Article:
Night-time exposure to bright light increases the risk of developing type 2 diabetes, a recent study revealed.

In a large-scale study involving 85,000 healthy adults without diabetes, researchers from the Flinders University, Australia, discovered that exposure to light between 12:30 a.m. and 6 a.m., is linked to a 67% increased risk of developing diabetes.

"Type 2 diabetes risk was higher in people exposed to brighter night light and in people exposed to light patterns that may disrupt circadian rhythms. Avoidance of light at night could be a simple and cost-effective recommendation that mitigates the risk of diabetes, even in those with high genetic risk," the researchers wrote in the study published in the journal The Lancet Regional Health.

The participants were aged between 40 and 69 years at the time of recruitment. Their light exposure was captured by wrist-worn devices, which contained a silicon photodiode light sensor with a peak sensitivity wavelength of 560 nm.

The research team followed up with the participants for about nine years and found that those with the greatest nighttime light exposure faced the highest risk, irrespective of the time they were exposed to light during the day.

"Night light exposure and genetic risk were found to be independent risk factors for developing type 2 diabetes," the researchers wrote.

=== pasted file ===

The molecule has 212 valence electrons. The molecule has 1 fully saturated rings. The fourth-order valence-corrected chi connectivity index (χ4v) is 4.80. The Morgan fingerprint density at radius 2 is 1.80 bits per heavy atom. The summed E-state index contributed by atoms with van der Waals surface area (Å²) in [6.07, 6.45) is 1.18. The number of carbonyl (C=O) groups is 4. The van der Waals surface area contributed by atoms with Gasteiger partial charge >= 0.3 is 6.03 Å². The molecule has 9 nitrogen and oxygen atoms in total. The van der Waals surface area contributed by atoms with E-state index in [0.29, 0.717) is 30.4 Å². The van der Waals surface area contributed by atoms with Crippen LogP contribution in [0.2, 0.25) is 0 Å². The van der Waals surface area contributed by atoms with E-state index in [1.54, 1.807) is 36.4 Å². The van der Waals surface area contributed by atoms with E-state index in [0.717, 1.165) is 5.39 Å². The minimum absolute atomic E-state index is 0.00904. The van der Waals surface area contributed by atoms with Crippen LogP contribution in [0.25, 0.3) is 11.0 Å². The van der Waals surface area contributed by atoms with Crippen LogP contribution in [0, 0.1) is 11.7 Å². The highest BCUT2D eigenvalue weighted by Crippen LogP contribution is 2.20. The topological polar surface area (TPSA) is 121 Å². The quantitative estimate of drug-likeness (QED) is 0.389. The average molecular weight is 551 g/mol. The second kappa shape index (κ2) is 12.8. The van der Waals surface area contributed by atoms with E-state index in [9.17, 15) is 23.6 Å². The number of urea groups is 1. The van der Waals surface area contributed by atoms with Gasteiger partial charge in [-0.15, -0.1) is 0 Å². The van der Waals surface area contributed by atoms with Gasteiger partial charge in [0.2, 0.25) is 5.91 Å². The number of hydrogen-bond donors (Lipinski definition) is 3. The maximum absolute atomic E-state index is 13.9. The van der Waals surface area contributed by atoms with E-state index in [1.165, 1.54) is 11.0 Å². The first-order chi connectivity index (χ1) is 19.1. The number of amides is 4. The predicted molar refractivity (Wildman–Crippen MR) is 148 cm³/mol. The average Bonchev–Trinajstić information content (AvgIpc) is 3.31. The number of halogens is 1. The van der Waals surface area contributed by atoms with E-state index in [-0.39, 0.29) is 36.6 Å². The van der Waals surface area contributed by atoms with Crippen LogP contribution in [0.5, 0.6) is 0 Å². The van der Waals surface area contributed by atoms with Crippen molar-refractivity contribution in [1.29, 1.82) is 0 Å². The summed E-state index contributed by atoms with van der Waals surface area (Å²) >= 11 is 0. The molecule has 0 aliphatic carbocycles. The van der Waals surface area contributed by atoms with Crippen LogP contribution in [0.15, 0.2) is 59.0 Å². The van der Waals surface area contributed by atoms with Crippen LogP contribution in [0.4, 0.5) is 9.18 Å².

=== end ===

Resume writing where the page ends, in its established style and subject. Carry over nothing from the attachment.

The researchers attribute the association to the disruption of the body's circadian rhythm which can interfere with several body functioning.

"Light exposure at night can disrupt our circadian rhythms, leading to changes in insulin secretion and glucose metabolism. Changes in insulin secretion and glucose metabolism caused by disrupted circadian rhythms affect the body's ability to regulate blood sugar levels, which can ultimately lead to the development of type 2 diabetes," said Andrew Philips, a senior author of the study.

The study has certain limitations. The researchers could not explore the impact of food timing due to a lack of temporal dietary data. Food timing can affect human circadian rhythms, influencing glucose tolerance and body fat levels, potentially influencing the links between light exposure, circadian disruption, and diabetes. Since the participants in the cohort had an average age of 62.3 ± 7.85 years, it is uncertain whether the findings may apply to younger age groups.

However, based on their findings, the researchers suggest that "reducing your light exposure at night and maintaining a dark environment may be an easy and cheap way to prevent or delay the development of diabetes."